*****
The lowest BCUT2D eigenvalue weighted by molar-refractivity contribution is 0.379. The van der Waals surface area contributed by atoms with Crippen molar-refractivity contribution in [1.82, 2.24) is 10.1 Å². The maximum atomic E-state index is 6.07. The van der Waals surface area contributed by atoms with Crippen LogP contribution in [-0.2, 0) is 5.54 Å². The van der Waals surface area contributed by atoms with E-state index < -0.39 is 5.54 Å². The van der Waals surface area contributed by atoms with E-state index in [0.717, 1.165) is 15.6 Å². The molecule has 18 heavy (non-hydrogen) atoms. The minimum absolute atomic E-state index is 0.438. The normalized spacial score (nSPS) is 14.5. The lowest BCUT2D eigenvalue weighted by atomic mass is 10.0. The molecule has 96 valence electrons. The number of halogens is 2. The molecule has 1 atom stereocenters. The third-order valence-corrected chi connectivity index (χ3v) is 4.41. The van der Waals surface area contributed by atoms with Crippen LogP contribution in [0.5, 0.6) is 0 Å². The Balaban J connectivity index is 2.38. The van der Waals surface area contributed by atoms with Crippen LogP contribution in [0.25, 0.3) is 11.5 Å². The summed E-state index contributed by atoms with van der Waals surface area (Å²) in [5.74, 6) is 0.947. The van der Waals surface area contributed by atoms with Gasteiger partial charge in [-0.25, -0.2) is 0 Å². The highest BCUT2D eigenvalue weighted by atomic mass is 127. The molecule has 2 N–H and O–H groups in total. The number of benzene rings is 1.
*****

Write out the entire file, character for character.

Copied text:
The lowest BCUT2D eigenvalue weighted by molar-refractivity contribution is 0.379. The van der Waals surface area contributed by atoms with Crippen molar-refractivity contribution in [1.82, 2.24) is 10.1 Å². The maximum atomic E-state index is 6.07. The van der Waals surface area contributed by atoms with Crippen LogP contribution in [-0.2, 0) is 5.54 Å². The van der Waals surface area contributed by atoms with E-state index < -0.39 is 5.54 Å². The van der Waals surface area contributed by atoms with E-state index in [0.717, 1.165) is 15.6 Å². The molecule has 18 heavy (non-hydrogen) atoms. The minimum absolute atomic E-state index is 0.438. The normalized spacial score (nSPS) is 14.5. The lowest BCUT2D eigenvalue weighted by atomic mass is 10.0. The molecule has 96 valence electrons. The number of halogens is 2. The molecule has 1 atom stereocenters. The third-order valence-corrected chi connectivity index (χ3v) is 4.41. The van der Waals surface area contributed by atoms with Crippen LogP contribution in [0.5, 0.6) is 0 Å². The Balaban J connectivity index is 2.38. The van der Waals surface area contributed by atoms with Crippen LogP contribution in [0.25, 0.3) is 11.5 Å². The summed E-state index contributed by atoms with van der Waals surface area (Å²) in [5.74, 6) is 0.947. The van der Waals surface area contributed by atoms with Gasteiger partial charge in [-0.25, -0.2) is 0 Å². The highest BCUT2D eigenvalue weighted by atomic mass is 127. The molecule has 2 N–H and O–H groups in total. The number of benzene rings is 1.